Hip-hop music originated as the voice of Black America, bubbling up through the cracks in the concrete of urban life. Since its inception, the music and the culture surrounding it have been spread far and wide, often touching the lives of those who may have been considered outsiders to the once insular community. Salima Koroma's Bad Rap takes us inside the lives of one such group of so-called outsiders—Asian-American rappers. The film follows the lives and careers of four artists trying to break into a world that often treats them with disdain or indifference. From the tongue-in-cheek lyrics of Awkwafina to the no-nonsense battle rap of legendary West Coast MC Dumbfoundead, Koroma’s documentary checks all of the boxes, looking at the role of Asian Americans in the entertainment industry with a keen observational eye. Sharing dynamic live performance footage and revealing interviews, the artists profiled will make even the most skeptical critics into believers. Crafted with humor and insight, the film paints a memorable portrait of artistic passion in the face of an unsung struggle.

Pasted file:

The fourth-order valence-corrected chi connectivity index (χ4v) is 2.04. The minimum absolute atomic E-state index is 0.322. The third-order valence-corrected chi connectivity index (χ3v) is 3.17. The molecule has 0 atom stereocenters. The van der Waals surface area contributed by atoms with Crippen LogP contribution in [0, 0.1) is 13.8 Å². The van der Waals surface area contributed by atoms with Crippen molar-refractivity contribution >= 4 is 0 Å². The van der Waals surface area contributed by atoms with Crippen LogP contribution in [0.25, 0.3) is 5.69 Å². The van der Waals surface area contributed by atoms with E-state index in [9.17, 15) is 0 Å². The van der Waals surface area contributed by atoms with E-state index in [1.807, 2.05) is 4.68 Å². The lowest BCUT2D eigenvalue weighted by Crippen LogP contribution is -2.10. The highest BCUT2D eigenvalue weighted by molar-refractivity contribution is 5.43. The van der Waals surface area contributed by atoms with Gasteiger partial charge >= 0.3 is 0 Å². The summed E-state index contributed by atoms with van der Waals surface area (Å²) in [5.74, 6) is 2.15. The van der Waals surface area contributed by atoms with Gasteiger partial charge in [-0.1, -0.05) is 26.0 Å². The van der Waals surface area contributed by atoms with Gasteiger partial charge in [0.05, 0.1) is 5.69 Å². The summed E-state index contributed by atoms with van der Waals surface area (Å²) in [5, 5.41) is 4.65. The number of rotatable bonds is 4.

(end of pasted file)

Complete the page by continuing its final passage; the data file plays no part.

Salima Koroma's first movies were three-minute cat videos edited on Windows Movie Maker when she was 12. Now, she still watches cat videos, but thankfully, she’s moved on to other things. She was a writer for Hip-Hop DX, an editor at Current TV, and now works as a news producer.